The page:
This .beta.-turn-containing structure is described in the prior patents and patent applications cited above and need not be described again in detail. Considerable variation in the amino acids that are present at various locations in the repeating units is possible as long as the multiple .beta.-turns with intervening suspended bridging segments are retained in order to preserve elasticity. Furthermore, it is possible to prepare polypeptides in which these monomeric units are interspersed throughout a larger polypeptide that contains peptide segments designed for other purposes. For example, rigid segments can be included to increase the modulus of elasticity or segments having biological activity (such as chemotaxis and cell attachment) can be included for their biological activity.

These elastomeric materials, which include the prototypic poly(Val.sup.1 -Pro.sup.2 -Gly.sup.3 -Val.sup.4 -Gly.sup.5) and poly(Val.sup.1 -Pro.sup.2 -Gly.sup.3 -Gly.sup.4) molecules as well as numerous analogues, when combined with water form viscoelastic phases which when cross-linked result in soft, compliant, elastomeric matrices (1-3). The VPGVG-based polypentapeptide (and other bioelastomers) has been shown to be biocompatible both before and after cross-linking (4). As implants, such bioelastic polymers are biodegradable, leading to the release of products natural to the body, such as short peptide chains and free amino acids. These polymers, also referred to as elastomeric polypeptide biomaterials or simply bioelastic materials, can be prepared with widely different water compositions, with a wide range of hydrophobicities, with almost any desired shape and porosity, and with a variable degree of cross-linking (either chemically or by irradiation) by selecting different amino acids for the different positions of the monomeric units and by varying the cross-linking process used to form the final product.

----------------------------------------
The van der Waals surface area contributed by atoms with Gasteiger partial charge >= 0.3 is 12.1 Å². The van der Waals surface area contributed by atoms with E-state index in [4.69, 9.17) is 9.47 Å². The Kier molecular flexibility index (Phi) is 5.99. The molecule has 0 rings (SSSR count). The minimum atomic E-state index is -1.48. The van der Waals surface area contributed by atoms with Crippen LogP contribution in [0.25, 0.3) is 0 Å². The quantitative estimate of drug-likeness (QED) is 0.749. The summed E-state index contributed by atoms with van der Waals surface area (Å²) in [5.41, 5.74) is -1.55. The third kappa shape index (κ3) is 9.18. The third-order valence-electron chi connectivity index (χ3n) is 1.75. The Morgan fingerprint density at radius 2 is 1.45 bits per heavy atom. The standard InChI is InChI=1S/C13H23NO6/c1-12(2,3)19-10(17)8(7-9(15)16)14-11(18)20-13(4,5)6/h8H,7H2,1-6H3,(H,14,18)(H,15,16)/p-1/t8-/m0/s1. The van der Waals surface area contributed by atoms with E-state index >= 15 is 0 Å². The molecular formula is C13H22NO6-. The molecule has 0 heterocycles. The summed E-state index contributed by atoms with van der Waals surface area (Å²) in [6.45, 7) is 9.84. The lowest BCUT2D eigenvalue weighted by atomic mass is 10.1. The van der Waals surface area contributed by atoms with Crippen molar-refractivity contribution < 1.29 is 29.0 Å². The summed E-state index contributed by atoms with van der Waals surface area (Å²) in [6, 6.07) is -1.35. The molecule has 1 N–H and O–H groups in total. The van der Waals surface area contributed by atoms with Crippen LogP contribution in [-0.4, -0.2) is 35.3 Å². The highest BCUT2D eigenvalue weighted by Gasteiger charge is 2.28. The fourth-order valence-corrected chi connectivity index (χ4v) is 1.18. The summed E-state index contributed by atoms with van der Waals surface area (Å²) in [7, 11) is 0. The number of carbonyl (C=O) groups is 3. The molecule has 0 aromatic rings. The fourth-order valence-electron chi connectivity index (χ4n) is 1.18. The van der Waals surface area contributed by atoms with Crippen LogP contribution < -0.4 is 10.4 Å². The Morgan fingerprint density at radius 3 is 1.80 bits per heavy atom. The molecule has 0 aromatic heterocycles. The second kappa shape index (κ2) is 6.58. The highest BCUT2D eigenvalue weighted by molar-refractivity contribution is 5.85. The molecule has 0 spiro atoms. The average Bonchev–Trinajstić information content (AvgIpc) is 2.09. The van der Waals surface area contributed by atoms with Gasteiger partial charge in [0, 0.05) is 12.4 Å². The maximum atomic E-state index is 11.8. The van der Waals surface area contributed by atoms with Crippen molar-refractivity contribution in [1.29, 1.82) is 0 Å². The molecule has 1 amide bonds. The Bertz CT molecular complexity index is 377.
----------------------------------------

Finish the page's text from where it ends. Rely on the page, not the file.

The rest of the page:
The present invention arose in part with the realization that these polymeric materials have a number of properties, generally arising from their inverse temperature transitions, that make them ideal for use in a variety of environments requiring absorbence of aqueous fluids. It is emphasized here that the results of balancing hydrophobic (apolar) and polar moieties so that a material will have an inverse temperature transition are not unique to polypeptides but will be applicable to any polymers wherever the appropriate balance can be achieved, for example, for polyesters, polyamides, poly(organophosphazenes), polyacrylamides, polyacrylates, polymethacrylamides, polymethacrylates, etc. Using the relative hydrophobicities and sizes of the side chains, it is possible to construct polymers which will exhibit inverse temperature transitions by a systematic, knowledge-based approach. This approach can be used with natural compounds such as the poly .beta.-hydroxy alkanoates where there is stereochemical regularity. This can, of course, be achieved with polymers that are degradable as well as with polymers that are not so degradable and also with polymers having greater thermal stability.

The phenomena of inverse temperature transitions in aqueous systems is general and occurs in a number of amphiphilic systems, commonly polymers, that have an appropriate balance and arrangement of apolar and polar moieties. The polar species contribute to the solubility in water at low temperature, a solubility that results in waters of hydrophobic hydration for the apolar moieties. The waters of hydrophobic hydration, often referred to as clathrate or clathrate-like water, have specific thermodynamic properties: an exothermic heat of hydration (a negative .DELTA.H) and a negative entropy of hydration (6, 7). On raising the temperature, by means of an endothermic transition (8), the low entropy waters of hydrophobic hydration become bulk water with a significant increase in solvent entropy as the polymers fold and aggregate, optimizing intra- and intermolecular contacts between hydrophobic (apolar) moieties with a somewhat lesser decrease in polymer entropy than increase in solvent entropy. Such polymers, when their transitions occur between and C., can be used to control events in the aqueous environments that occur in biology.